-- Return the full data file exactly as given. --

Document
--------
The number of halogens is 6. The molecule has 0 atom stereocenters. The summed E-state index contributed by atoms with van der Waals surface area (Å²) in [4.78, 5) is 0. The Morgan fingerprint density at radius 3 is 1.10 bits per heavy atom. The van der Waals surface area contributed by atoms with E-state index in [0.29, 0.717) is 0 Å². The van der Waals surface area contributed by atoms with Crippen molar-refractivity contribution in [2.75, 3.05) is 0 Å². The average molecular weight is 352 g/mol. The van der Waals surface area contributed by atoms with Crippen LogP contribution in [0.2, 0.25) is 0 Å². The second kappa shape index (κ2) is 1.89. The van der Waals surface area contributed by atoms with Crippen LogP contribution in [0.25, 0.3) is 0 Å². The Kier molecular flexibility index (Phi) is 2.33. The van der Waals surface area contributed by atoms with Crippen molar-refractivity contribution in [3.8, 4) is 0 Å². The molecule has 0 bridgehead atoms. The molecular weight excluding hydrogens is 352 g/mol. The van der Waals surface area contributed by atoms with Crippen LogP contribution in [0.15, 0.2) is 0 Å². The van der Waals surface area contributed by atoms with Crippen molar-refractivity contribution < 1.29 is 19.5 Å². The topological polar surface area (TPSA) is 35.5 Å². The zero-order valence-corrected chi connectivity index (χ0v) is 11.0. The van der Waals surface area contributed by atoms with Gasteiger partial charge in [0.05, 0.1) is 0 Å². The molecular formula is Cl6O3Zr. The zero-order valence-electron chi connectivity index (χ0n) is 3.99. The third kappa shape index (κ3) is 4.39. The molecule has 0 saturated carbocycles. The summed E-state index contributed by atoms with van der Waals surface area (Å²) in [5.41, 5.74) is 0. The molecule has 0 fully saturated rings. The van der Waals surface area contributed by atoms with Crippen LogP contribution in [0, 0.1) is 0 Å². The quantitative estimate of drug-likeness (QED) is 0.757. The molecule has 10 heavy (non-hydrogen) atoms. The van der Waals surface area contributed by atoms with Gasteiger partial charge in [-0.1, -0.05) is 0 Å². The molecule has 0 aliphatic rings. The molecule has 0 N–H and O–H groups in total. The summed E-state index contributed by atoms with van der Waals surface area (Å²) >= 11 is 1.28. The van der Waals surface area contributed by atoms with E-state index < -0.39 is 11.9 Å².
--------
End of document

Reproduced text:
The number of halogens is 6. The molecule has 0 atom stereocenters. The summed E-state index contributed by atoms with van der Waals surface area (Å²) in [4.78, 5) is 0. The Morgan fingerprint density at radius 3 is 1.10 bits per heavy atom. The van der Waals surface area contributed by atoms with E-state index in [0.29, 0.717) is 0 Å². The van der Waals surface area contributed by atoms with Crippen molar-refractivity contribution in [2.75, 3.05) is 0 Å². The average molecular weight is 352 g/mol. The van der Waals surface area contributed by atoms with Crippen LogP contribution in [0.2, 0.25) is 0 Å². The second kappa shape index (κ2) is 1.89. The van der Waals surface area contributed by atoms with Crippen LogP contribution in [0.25, 0.3) is 0 Å². The Kier molecular flexibility index (Phi) is 2.33. The van der Waals surface area contributed by atoms with Crippen molar-refractivity contribution in [3.8, 4) is 0 Å². The molecule has 0 bridgehead atoms. The molecular weight excluding hydrogens is 352 g/mol. The van der Waals surface area contributed by atoms with Crippen LogP contribution in [0.15, 0.2) is 0 Å². The van der Waals surface area contributed by atoms with Crippen molar-refractivity contribution < 1.29 is 19.5 Å². The topological polar surface area (TPSA) is 35.5 Å². The zero-order valence-corrected chi connectivity index (χ0v) is 11.0. The van der Waals surface area contributed by atoms with Gasteiger partial charge in [0.05, 0.1) is 0 Å². The molecular formula is Cl6O3Zr. The zero-order valence-electron chi connectivity index (χ0n) is 3.99. The third kappa shape index (κ3) is 4.39. The molecule has 0 saturated carbocycles. The summed E-state index contributed by atoms with van der Waals surface area (Å²) in [5.41, 5.74) is 0. The molecule has 0 fully saturated rings. The van der Waals surface area contributed by atoms with Crippen LogP contribution in [0, 0.1) is 0 Å². The quantitative estimate of drug-likeness (QED) is 0.757. The molecule has 10 heavy (non-hydrogen) atoms. The van der Waals surface area contributed by atoms with Gasteiger partial charge in [-0.1, -0.05) is 0 Å². The molecule has 0 aliphatic rings. The molecule has 0 N–H and O–H groups in total. The summed E-state index contributed by atoms with van der Waals surface area (Å²) >= 11 is 1.28. The van der Waals surface area contributed by atoms with E-state index < -0.39 is 11.9 Å².